In addition to providing a unique and interactive experience for kids (who are also potentially future IKEA consumers) and adults, IKEA also keeps customers’ cultures in mind. As AdWeek notes, IKEA is an inclusive space in that it acknowledges a variety of diverse cultures and situations. There is quite purposefully “something for everyone” from the minute one enters the store to the moment one leaves the parking lot. And this transcends geography, too; with IKEA stores in nearly every corner of the world, Forbes suggests “there may not be an entity anywhere on the planet that operates in as many countries as this company does.”
The in-store IKEA experience is memorable, and likely the most effective part of its customer journey. It also offers an example of how enveloping customers in a vivid experience of your store (and feeding them, too) will keep them coming back for more.
IKEA: The Digital Experience
So many of IKEA’s digital offerings centralize the experience of the customer, encouraging them to immerse themselves in the products. These are even offered in-store, which tows a very interesting line between reality and virtual reality. Customers can design their kitchens either online or at a design station in-store. They can receive the now beloved annual IKEA catalogue by mail, or interact with it online. They can order items online, but pick them up at a satellite store. They can order items in-store, and have them delivered at home. IKEA has considered the customers’ variable tastes in time, place, platform, and space.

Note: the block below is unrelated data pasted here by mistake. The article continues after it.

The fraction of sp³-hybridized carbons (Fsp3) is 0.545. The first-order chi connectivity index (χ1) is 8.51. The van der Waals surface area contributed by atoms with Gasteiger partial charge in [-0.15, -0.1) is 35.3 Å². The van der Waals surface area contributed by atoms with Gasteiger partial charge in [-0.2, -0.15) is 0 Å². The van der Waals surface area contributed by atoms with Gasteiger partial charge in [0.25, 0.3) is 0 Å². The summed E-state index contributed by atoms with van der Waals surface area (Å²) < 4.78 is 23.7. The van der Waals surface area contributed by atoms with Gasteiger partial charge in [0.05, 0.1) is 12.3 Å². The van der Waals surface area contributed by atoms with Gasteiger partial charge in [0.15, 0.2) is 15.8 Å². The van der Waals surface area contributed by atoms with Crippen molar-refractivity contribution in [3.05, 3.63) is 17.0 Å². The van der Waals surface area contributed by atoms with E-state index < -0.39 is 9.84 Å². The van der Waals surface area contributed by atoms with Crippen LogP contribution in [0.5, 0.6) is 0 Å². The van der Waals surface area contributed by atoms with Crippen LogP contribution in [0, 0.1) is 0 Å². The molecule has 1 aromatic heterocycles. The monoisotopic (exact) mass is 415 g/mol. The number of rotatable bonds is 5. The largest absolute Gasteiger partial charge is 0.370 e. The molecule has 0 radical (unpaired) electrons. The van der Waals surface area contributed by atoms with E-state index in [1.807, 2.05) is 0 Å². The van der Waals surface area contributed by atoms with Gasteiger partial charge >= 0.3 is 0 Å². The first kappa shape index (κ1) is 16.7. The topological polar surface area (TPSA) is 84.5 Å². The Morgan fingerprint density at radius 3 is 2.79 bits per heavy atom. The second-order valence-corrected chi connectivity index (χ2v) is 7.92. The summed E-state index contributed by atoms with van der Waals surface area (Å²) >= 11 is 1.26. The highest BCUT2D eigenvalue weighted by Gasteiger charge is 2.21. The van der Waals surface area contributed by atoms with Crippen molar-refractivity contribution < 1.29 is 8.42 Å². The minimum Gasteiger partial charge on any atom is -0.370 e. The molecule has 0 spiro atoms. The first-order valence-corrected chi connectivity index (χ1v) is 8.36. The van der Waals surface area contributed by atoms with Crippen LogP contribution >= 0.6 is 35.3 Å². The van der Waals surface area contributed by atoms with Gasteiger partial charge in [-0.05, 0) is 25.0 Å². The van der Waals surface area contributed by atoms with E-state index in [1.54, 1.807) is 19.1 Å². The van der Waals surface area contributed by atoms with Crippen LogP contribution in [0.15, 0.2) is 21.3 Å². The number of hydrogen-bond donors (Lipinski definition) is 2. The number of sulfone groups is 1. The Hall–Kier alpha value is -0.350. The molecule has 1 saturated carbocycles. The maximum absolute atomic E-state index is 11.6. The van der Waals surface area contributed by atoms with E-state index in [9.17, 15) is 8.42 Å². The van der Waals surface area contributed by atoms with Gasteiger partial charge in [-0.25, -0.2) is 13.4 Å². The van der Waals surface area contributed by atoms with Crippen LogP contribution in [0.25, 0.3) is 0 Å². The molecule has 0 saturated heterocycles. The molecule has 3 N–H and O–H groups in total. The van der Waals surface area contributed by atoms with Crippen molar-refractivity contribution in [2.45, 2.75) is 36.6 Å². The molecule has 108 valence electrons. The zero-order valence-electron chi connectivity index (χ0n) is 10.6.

Again, this is no surprise. This retail giant has remained a chain-store chameleon by constantly adapting itself to suit the needs of customers by digitally (and continually) transforming itself. Historically this has meant the development of new apps and platforms (like TaskRabbit). More recently, the brand has offered ‘augmented realities’ via its IKEA Place kit which at once makes use of a) consumers’ mobile phone habits; and b) their interest in envisioning how products will look in their homes (and without the hassle of moving furniture around). Using the platform, “customers can view 3-D renderings from different angles of over 2,000 products before reserving the ones they want in the app, which directs to the IKEA site to complete purchases.” These offerings are enjoyed internationally, too. But, like the consumers placed at the center of the brand, these digital experiences are dynamic, not static. They will change and grow as humanity and its tastes do.